Recently a man bought a space station for $330,000, while last month Small Planet Foods, a subsidiary of General Foods, introduced a new brand of organic blueberries. What have these two products got in common? Neither actually exist. Well, not except as pixels in the virtual worlds where they are traded. Only the money is real.
The space station was sold in the virtual world Entropia Universe, which has its own economy and currency. The buyer, who converted his $300,000 into 3.3m PED (Project Entropia dollars), is convinced that virtual shops on his virtual space station will produce virtual profits that can be converted back into real dollars. The blueberries represent a "brand extension" of a product that exists in the real world as US company General Foods aims to establish a presence in FarmVille, a game which exists as an application on Facebook and which at its peak has had nearly 80 million players. It is a classic example of a new genre.
Farmers in FarmVille buy cartoon-like virtual farm animals, which have to be regularly fed, or crops that require fertiliser (virtual, of course) to help them grow, in order to be more successful than their friends. The real-time game has its own virtual currency that makes it easier for members to trade and for the game's makers to profit. Parent company Zynga has revenues of more than $600m a year which come mainly from FarmVille, despite competition from half a dozen other farm games on Facebook. Zynga is reckoned to be worth between $4bn and $5bn, based on the value of investment stakes that have been taken in it.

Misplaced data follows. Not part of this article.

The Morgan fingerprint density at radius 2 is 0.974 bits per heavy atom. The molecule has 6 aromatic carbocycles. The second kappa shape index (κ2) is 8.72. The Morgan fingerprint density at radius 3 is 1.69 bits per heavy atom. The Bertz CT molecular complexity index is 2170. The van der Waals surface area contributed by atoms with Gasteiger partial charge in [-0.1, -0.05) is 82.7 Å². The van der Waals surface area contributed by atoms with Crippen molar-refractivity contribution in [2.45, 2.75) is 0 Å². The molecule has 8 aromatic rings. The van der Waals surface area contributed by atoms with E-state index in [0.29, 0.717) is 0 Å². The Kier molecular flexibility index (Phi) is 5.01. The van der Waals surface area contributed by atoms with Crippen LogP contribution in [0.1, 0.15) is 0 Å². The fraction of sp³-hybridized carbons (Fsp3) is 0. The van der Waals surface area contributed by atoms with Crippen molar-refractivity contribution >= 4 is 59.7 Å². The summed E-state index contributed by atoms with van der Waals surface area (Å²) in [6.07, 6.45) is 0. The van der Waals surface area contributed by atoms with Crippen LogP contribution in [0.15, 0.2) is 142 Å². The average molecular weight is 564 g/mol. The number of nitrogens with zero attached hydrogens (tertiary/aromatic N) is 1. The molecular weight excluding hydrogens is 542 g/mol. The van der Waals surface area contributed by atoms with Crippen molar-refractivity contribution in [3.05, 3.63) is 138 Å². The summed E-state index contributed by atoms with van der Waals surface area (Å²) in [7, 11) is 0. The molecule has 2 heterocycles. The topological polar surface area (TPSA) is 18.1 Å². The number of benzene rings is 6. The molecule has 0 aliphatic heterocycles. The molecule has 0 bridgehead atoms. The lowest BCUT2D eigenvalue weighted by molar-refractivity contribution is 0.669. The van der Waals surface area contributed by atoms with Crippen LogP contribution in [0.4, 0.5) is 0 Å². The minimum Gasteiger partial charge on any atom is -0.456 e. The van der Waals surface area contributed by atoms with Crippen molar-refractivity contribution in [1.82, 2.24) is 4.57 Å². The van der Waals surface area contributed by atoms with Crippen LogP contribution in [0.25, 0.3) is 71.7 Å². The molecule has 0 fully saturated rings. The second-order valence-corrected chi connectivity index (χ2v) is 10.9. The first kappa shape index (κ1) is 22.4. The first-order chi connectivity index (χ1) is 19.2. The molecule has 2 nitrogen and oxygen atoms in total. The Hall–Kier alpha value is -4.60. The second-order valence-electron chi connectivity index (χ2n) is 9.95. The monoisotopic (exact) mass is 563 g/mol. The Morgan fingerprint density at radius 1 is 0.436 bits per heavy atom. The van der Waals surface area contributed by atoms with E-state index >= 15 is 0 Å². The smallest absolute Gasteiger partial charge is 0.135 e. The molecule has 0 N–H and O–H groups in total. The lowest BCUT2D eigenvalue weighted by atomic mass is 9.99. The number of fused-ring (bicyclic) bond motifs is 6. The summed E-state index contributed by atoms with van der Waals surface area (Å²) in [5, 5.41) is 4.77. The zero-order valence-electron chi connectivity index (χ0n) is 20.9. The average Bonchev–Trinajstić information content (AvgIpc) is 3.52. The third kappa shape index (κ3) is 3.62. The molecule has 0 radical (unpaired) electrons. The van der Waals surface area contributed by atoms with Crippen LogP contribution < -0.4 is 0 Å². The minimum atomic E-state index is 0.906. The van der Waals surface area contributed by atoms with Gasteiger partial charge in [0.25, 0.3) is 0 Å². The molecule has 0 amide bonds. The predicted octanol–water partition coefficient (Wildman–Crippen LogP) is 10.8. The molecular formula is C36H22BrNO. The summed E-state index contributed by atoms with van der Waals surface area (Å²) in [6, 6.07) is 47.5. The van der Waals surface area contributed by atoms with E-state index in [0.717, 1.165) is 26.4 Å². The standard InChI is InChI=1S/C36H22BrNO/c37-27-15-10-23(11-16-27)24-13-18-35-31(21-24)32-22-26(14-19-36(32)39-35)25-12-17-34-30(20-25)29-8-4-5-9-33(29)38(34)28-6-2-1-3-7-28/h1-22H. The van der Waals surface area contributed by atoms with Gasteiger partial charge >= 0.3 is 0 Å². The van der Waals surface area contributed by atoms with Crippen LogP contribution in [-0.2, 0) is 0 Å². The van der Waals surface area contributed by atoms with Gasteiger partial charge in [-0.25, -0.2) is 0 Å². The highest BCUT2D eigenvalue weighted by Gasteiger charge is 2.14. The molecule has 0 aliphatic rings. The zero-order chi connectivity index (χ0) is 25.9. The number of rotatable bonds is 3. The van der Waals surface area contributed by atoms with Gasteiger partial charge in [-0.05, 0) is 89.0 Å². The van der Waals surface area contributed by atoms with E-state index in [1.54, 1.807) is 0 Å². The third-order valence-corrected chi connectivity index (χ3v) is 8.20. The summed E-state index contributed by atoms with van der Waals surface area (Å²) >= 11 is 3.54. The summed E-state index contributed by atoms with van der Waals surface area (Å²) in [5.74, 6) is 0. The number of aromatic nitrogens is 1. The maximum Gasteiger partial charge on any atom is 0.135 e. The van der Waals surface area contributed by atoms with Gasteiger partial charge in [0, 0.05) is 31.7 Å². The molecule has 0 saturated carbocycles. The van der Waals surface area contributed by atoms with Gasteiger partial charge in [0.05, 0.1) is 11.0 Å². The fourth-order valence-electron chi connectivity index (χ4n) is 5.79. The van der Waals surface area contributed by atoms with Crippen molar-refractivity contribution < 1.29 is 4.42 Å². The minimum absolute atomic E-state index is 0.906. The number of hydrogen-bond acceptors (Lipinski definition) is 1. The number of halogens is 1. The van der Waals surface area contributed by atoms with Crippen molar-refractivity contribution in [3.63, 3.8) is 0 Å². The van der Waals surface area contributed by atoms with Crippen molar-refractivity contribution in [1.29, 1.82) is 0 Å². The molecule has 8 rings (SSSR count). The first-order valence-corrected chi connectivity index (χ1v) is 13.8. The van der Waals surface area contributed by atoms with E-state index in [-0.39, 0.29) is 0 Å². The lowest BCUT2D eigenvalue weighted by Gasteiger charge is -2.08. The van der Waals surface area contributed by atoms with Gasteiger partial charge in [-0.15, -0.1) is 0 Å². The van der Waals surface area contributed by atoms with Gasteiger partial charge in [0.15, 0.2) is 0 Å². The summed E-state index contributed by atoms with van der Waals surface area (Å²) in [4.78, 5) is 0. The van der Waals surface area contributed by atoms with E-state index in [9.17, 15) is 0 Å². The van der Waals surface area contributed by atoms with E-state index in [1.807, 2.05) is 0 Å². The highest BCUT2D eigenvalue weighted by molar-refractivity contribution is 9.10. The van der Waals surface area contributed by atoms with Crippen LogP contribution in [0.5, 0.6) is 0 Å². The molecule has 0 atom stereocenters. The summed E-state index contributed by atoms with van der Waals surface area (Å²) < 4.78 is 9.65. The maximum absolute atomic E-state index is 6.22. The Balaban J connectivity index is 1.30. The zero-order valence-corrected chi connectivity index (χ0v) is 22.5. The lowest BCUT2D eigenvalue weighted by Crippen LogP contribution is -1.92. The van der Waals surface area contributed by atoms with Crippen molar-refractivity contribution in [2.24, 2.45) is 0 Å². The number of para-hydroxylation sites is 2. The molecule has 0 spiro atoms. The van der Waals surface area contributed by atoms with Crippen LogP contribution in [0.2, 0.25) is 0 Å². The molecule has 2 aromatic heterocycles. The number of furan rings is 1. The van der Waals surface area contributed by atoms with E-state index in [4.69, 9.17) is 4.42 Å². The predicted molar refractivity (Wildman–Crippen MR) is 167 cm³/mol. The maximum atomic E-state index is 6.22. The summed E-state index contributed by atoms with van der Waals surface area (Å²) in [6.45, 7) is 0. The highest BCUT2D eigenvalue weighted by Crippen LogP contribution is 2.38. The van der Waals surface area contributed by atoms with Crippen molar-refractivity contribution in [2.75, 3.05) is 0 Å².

To many, this seems crazy: why spend real money to buy a virtual currency to purchase food in order to stop a pig that doesn't exist from dying through lack of food? The easy answer is why not – if that's what you want to do. It is arguably a lot more "real" – whatever that means these days – than, say, sitting like a couch potato watching a soap on television.
This might still seem the stuff of fantasy but it's where real life seems to be heading: according to some analysts, we are in the midst of a virtual revolution that might one day be considered as important as the industrial revolution. Nic Mitham, founder of KZero, a Cambridge-based consultancy, says that there are 175 virtual worlds that are live or in live beta and that the number of registered users to them has risen from 880 million in the fourth quarter of 2009 to 1.1 billion today, a 25% increase within six months in the middle of a recession. The registered population of virtual worlds (even if this is not the same as active users) is greater than the populations of the US and Europe combined.
Read more at - 'Virtual worlds: is this where real life is heading?'